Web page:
The big banks are becoming more and more interested in the innovation that startups can offer, according to MOGO founder and chief executive officer Andrew Clouston.
MOGO is working with a number of Australian banks and is doing deals with some financial institutions based in the United Kingdom to trial technology called MOGOcheck, a software-as-a-service platform which makes the verification of bank details of new and existing customers an entirely online process.
Clouston says currently verification involves obtaining documents, typically bank statements which prove an applicant’s income; this is often done with paper documents, which can easily lead to fraud.
In addition, it’s a process that can take anywhere between a couple of hours and a few days, MOGOcheck reduces that time to around three minutes.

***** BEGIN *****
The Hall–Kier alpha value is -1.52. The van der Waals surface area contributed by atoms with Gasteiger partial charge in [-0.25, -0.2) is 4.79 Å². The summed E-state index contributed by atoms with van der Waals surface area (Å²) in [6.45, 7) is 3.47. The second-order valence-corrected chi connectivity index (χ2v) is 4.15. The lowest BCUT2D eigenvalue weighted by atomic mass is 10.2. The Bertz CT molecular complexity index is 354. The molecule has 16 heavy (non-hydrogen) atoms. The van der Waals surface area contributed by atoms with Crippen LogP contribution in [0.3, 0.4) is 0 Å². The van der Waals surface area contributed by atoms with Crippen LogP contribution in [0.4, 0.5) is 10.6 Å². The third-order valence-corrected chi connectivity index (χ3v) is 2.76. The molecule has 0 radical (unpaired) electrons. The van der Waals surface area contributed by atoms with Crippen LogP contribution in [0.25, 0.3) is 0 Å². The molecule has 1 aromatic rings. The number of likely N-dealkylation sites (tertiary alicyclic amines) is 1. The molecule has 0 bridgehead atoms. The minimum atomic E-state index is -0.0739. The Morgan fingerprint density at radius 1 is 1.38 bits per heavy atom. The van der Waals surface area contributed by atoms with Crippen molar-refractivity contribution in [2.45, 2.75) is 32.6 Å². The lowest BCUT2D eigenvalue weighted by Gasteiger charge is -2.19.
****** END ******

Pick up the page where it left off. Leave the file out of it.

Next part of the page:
“The MOGOcheck smart browser does the data collection, driven by the customer and then encrypts that at collection,” Clouston says.
He says the fact that the big banks are engaging with companies like MOGO is proof they’re interested in innovation.
Clouston, who has been involved in the banking industry for a number of years, says a decade ago that wouldn’t have been the case. At the time, banks were solely focused on competing with each other.
“I think you’ve only got to look around and the emergence of PayPal in the payments space,” Clouston says of the reasons behind a shift in thinking.
“That’s a space that has an enormous amount of transactions and a space where people are engaged on a daily basis.
“A lot of the innovation in banking a decade ago was around product; lending policies, that sort of thing.
“That has shifted over the last decade and that’s in line with how people conduct their daily lives.”
He says the time is right for startups to start inching in on the sector.
“The key thing with any tech innovation is you need to be solving problems that are present in the industry that you are approaching,” he says.
“They’re very engaged with our business because we’re solving a problem for both their customers and their own processes.”